A bad case of poison ivy almost wrecked it. For the past 20+ years, my extended family on my mother’s side has had an annual reunion on Canada Day and a very bad case of poison ivy almost meant it didn’t happen this year.
The Canada Day party was started by one of my aunts many years ago at her home which had the draw of a pool for the kids… and some of the adults. Years later when she sold her house to my cousin, Jen, she and her husband took over hosting the annual party. Admirably, they juggled having 50 people over to their home every year, only missing one year when they were moving into their new home. My cousin Terry stepped in for that year.
The party almost didn’t happen this year because my cousin Jen was cleaning out the weeds at the back of her property before the party and didn’t realize that the weeds were poison ivy. Extreme pain meant a trip to the hospital. She was treated with steroids and managed to host the party after a bit of touch and go.
I have managed to get to the annual reunion most years but am feeling an increased sense of urgency to attend every year. I am grateful that my reduced commitments allow me to go without feeling pressured by other things on my to-do list.
Many studies have told us how important social interaction is in keeping us healthy as we age. One 60-year Harvard study found that people who maintained relationships with family and friends were happier, healthier and lived longer.
Dan Buettner, in his book The Blue Zones of Happiness, lists the top 10 practices for improving well being. The number one recommendation is “prioritize friends and family”.
Without the structure of work and kids’ activities, it can be harder to forge those interactions on a regular basis. It may take deliberate effort to forge those social ties once we retire.
Maintaining family ties also takes effort. I am talking about extended family – cousins, aunts and uncles. I was lucky to have grown up with a very large extended family – my father had 12 siblings and my mother had 6 siblings. These people knew you before you became who you are. I come from a blue-collar family and despite multiple university degrees and professional designations, I am still just Michelle to them. There is a certain freedom to knowing that they don’t really care what your career is or what is going on in your business life or how much money you make. They only want to know what is going on with you – are you happy?, are you healthy?, how are the kids doing?.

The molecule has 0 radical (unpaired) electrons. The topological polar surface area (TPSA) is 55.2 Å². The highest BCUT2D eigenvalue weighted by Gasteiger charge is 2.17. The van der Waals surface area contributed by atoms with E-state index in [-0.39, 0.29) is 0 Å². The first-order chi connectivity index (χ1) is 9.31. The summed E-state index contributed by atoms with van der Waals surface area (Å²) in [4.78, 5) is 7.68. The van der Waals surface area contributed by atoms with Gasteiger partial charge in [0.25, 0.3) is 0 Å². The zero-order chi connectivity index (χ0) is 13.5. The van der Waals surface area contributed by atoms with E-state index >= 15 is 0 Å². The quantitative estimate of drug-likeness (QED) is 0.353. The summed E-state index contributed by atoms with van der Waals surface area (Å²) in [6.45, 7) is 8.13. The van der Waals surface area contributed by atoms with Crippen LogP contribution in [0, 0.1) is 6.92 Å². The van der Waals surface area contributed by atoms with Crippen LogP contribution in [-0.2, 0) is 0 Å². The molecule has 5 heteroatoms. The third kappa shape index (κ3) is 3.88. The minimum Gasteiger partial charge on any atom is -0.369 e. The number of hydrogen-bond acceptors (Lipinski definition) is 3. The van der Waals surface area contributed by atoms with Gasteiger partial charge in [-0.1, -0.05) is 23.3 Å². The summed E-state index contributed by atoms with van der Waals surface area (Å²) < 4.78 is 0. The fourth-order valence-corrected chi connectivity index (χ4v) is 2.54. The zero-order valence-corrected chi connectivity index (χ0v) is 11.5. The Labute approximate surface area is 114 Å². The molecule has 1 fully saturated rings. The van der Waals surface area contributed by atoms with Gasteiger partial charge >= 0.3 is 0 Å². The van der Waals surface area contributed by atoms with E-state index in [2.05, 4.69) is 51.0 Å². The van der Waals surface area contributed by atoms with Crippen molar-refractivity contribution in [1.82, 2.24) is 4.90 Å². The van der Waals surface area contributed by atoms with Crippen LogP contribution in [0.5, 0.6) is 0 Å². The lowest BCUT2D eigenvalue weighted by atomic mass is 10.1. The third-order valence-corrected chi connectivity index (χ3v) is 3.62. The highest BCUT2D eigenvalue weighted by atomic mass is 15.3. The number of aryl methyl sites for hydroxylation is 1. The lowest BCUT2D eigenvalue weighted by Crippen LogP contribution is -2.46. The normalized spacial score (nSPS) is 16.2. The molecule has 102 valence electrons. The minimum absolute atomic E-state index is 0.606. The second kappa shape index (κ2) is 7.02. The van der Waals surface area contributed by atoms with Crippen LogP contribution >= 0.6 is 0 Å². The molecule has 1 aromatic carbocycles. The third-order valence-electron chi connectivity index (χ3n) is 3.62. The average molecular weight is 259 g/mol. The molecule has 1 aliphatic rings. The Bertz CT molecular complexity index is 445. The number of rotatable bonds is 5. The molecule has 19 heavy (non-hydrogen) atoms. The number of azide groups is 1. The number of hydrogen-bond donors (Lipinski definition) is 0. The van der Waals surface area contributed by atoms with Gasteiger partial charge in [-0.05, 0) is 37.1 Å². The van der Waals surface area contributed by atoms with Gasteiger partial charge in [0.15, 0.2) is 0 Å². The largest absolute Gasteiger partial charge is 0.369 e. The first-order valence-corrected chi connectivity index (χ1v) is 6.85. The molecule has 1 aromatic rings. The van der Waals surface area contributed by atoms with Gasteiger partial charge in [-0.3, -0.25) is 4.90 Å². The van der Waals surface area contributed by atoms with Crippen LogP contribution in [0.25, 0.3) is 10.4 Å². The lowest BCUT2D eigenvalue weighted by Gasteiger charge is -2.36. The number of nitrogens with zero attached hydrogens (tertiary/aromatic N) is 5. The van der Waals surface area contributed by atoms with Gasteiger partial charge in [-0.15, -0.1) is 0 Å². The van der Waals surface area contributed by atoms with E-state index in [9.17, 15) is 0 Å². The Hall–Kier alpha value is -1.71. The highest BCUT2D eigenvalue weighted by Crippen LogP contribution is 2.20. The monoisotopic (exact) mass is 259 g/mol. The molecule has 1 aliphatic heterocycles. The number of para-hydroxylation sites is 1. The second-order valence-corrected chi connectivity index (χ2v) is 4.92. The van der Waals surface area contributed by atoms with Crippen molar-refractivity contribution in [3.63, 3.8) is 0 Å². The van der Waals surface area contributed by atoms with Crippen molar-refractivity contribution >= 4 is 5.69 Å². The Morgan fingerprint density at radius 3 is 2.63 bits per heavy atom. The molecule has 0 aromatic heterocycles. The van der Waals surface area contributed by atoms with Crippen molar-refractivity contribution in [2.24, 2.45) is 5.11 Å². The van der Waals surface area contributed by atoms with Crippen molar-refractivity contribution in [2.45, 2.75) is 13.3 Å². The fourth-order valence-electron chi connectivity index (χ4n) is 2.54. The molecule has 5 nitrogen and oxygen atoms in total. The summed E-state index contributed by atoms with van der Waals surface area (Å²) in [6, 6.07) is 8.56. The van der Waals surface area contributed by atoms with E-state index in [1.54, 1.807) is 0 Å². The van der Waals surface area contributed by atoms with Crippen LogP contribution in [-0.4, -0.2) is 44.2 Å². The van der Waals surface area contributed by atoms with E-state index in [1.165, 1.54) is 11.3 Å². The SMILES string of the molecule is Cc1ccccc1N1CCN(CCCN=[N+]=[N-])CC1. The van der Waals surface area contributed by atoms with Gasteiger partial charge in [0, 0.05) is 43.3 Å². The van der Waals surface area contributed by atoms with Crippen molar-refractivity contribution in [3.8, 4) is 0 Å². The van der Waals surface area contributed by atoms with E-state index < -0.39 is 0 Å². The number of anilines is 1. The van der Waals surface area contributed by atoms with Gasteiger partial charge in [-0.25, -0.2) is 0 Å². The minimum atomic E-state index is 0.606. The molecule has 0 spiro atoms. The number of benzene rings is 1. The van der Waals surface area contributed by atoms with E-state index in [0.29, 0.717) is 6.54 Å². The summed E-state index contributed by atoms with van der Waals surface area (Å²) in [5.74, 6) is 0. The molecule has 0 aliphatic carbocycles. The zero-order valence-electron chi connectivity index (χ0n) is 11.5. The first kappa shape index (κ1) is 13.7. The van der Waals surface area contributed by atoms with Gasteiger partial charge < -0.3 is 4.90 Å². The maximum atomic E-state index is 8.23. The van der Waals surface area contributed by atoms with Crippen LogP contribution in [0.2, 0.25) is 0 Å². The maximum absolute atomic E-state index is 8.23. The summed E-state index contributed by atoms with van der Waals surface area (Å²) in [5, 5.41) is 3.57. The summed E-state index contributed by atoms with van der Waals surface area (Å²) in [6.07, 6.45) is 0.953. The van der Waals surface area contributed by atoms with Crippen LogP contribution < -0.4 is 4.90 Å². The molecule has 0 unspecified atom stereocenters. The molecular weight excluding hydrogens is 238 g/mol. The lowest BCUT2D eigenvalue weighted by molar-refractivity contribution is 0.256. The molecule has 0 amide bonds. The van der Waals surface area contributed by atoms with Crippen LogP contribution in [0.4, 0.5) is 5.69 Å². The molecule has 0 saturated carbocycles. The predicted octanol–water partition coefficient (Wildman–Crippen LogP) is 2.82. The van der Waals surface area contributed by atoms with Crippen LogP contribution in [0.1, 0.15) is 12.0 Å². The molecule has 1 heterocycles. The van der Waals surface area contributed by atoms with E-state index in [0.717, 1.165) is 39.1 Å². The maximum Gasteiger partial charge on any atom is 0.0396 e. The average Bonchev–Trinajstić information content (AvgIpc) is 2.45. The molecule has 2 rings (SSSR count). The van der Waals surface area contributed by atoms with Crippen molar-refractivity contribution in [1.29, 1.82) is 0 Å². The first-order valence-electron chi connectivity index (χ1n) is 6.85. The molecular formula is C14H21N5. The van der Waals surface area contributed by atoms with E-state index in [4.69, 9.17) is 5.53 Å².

It is feeling more and more important to me that I attend these events as my parents and aunts and uncles are getting older. Two of my mother’s siblings have already passed away. My uncle has had kidney cancer for the past 6 years and this past year they took him off the chemotherapy drugs and put him on “quality of life” medications instead. We know we don’t have many years left with him so spending time at the Canada Day party was especially important as was the annual picture of my mother and her siblings that is taken each year.
My cousin whose dad has the kidney cancer was saying how we don’t know from year to year who will still be around so it was important that we make the effort to show up each year. I was thinking on the drive home that there was a good chance that one of us cousins would be attending next year’s Canada Day having lost one of their parents. I didn’t know at the time that my mother had been diagnosed with bone cancer. She told my sisters and I the day after the Canada Day party.
I was reminded how critical it is to make time for things that are really important. We don’t know how much time we will have with those that are important to us. I am grateful that I now have the time in my life to focus on the important things other than just work.
Please share with us how you maintain contact with your extended family and ensure those family traditions are maintained when the elders are no longer with us.